Updated 16 Sep 2005

WIRKSWORTH Parish Records 1600-1900

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Photo 380


About 1875, aged 22
1914-16, aged 60 with daughter Catherine

Sgt Frederick Augustus MILLNE.

Kristine Wheatley (member#bolsover2000.freeserve.co.uk) writes:
Dear John,

Ever seen the film ZULU? this man didn't need to, he was there when it happened, so the monetary value of your unidentified photo has just rocketed skyward! AZW Collectors would give an arm and a leg to own it! I was actually trying to find a picture of the shop in Matlock when I stumbled across this picture.

Many thanks for the copyright permission for the unidentified photograph. The individual concerned is none other than Sgt Frederick Augustus Millne (far left in above picture (for which I have no copyright and cannot get it so it can't be reproduced). The picture was taken around 1914-16 so it is considerably later than yours. Frederick was born in Dalston (Hackney) London in 1854. He enlisted in the army (May 1872) and was posted to SOUTH AFRICA.

Embarked on the SS St Lawrence and left Dublin 4th Oct 1876 bound for the Cape. St Lawrence hit the Great Paternoster reef and sank, reef has since been known as Soldiers Reef (No loss of life). 22nd / 23rd JAN 1879 Sgt Millne was present at the defence of Rorke's Drift in the Zulu War, he was the man who offered to moor the ponts in the middle of the river and defend them from the deck, he was mentioned in despatches for his courage but permission was denied, had he have been given permission he would almost certainly have perished.

After discharge he went to Shanghai and got a job training the Shanghai police, He won $40,000 dollars (£8,000) on the lottery (a kings ransom in those days), he then returned to England, married Catherine in London (1889) and moved to Matlock Bridge (1891 census) where he was one half of: "WHITE & MILLNE, wholesale and retail grocers & tea dealers, wines & spirit merchants & mineral water manufacturers" in Matlock Bridge. (Kelly's Directory 1891).

Unknown what happened to the business, his only comment in later years was to quote Mark Twain "In the first place I have the money and you have the experience, in the second I have the experience". Around turn of the century he left Matlock and moved to Manchester. Hope this is what you were looking for with reference to the website, Matlock's own connection to Rorke's Drift, and that the info I have been able to give has not disappointed. I do have more on Sgt Millne, but that is brand new details that as yet NO-ONE except myself knows, so it is set to explode upon the AZW world, therefore I really do have to keep it back for the book. Let me know if you need anything else.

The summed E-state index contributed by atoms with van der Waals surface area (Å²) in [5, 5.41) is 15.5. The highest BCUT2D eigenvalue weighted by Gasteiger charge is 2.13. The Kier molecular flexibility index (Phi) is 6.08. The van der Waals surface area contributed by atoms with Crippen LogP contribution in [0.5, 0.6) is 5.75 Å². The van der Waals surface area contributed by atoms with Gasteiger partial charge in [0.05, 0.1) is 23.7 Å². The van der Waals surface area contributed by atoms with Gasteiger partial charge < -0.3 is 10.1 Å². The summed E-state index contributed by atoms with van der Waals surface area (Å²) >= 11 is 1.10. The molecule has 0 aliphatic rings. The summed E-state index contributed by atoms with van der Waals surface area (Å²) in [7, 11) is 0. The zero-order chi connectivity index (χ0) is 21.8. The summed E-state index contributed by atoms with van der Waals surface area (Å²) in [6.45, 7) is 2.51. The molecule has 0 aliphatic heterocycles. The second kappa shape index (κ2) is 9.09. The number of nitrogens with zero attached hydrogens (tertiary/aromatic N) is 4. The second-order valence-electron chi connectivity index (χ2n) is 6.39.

Many thanks, and all the best


Ian Knight in his book "Zulu, Isandlwana and Rorke's Drift, 22-23 January 1879" writes:

"Chard went back to the drift to collect the guard at the Ponts. Sergeant Millne of the Buffs, who had been one of a party supervising the crossing since the invasion, and a civilian pontman, Mr Daniells, offered to man the ponts and moor them in midstream; but as their position would be completely exposed to Zulu rifle-fire, and since no men could be spared to guard the drift, Chard declined the offer. The ponts would have to to take their chances; Chard ordered the guard to load his tents and equipment into the wagon, and together they went back to the mission."

After such excitement, running a grocery shop in Matlock Bridge must have felt very peaceful.

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